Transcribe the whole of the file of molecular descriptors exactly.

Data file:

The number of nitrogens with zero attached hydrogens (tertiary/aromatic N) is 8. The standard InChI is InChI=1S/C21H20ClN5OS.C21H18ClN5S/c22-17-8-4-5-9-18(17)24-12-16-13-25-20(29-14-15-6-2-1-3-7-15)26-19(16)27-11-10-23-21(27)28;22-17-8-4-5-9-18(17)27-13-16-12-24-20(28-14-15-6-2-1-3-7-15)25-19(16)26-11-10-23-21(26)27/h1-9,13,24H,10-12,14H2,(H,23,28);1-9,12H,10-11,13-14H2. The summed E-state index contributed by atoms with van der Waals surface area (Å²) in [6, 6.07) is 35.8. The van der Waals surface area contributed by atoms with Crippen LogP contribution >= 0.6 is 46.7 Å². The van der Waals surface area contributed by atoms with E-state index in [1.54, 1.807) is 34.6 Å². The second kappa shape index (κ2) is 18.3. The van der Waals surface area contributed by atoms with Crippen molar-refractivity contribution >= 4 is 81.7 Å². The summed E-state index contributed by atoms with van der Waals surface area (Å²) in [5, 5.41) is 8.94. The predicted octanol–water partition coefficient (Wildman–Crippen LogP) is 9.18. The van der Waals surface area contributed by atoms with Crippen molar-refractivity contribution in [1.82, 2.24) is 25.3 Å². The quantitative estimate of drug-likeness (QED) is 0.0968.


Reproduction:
The number of nitrogens with zero attached hydrogens (tertiary/aromatic N) is 8. The standard InChI is InChI=1S/C21H20ClN5OS.C21H18ClN5S/c22-17-8-4-5-9-18(17)24-12-16-13-25-20(29-14-15-6-2-1-3-7-15)26-19(16)27-11-10-23-21(27)28;22-17-8-4-5-9-18(17)27-13-16-12-24-20(28-14-15-6-2-1-3-7-15)25-19(16)26-11-10-23-21(26)27/h1-9,13,24H,10-12,14H2,(H,23,28);1-9,12H,10-11,13-14H2. The summed E-state index contributed by atoms with van der Waals surface area (Å²) in [6, 6.07) is 35.8. The van der Waals surface area contributed by atoms with Crippen LogP contribution >= 0.6 is 46.7 Å². The van der Waals surface area contributed by atoms with E-state index in [1.54, 1.807) is 34.6 Å². The second kappa shape index (κ2) is 18.3. The van der Waals surface area contributed by atoms with Crippen molar-refractivity contribution >= 4 is 81.7 Å². The summed E-state index contributed by atoms with van der Waals surface area (Å²) in [5, 5.41) is 8.94. The predicted octanol–water partition coefficient (Wildman–Crippen LogP) is 9.18. The van der Waals surface area contributed by atoms with Crippen molar-refractivity contribution in [1.82, 2.24) is 25.3 Å². The quantitative estimate of drug-likeness (QED) is 0.0968.